People are 'cocooned in information' because of social media, Barack Obama says

  • Social media is causing people to be "cocooned in information" that reinforces their biases, former U.S. President Barack Obama
  • Obama said that one of the dangers of the internet is that people can have "entirely different realities"
  • The U.K.'s Prince Harry was interviewing Obama on a BBC radio show

Social media is causing people to be "cocooned in information" that reinforces their biases, former U.S. President Barack Obama said in an interview released on Wednesday.

Obama was interviewed by Prince Harry of the U.K. royal family on the BBC's Today Program.

In the interview, Obama said that in the past there were a handful of TV news networks that had a "common" set of facts. But the internet has disrupted that and people using social media do not often hear numerous views on complex issues.

"One of the dangers of the internet is that people can have entirely different realities. They can be cocooned in information that reinforces their current biases," Obama said.

The former president did not mention current U.S. President Donald Trump by name in the interview.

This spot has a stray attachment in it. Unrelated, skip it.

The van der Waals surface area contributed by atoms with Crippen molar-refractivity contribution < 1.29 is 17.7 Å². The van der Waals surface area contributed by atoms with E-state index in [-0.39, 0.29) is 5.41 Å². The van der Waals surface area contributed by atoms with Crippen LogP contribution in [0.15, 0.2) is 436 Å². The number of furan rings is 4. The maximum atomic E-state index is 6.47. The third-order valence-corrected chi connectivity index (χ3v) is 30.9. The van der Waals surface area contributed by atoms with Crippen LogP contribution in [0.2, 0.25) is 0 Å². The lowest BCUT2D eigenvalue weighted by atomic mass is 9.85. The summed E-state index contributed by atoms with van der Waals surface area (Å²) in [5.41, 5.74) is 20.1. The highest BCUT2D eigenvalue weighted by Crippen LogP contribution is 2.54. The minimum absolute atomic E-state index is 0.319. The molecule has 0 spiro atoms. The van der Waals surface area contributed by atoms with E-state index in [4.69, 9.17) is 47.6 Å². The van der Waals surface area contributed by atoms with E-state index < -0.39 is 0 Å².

But Obama said that social media needs to be something that connects rather than divides people.

"The question I think really has to do with how do we harness this technology in a way that allows a multiplicity of voices, allows a diversity of views, but doesn't lead to a balkanization of our society, but rather continues to promote ways of finding common ground," Obama said.

He explained that people need to meet in real life, because often online, users don't really get to know the person they are speaking to.

"On the internet everything is simplified, and when you meet people face to face, it turns out they're complicated, there may be somebody who you think is diametrically opposed to you when it comes to their political views, but you root for the same sports team," Obama said.

"And you find areas of common ground because you see things aren't as simple as has been portrayed in whatever chat room you've been in."

The former U.S. president also said that it's "hard to be as obnoxious and cruel in person as people can be anonymously on the internet."

Obama has often been dubbed "the social media president," because of the role Facebook and Twitter played in helping him reach supporters and get elected.

Trump is also a big user of Twitter and has often used the platform to take aim at companies, countries, and opponents.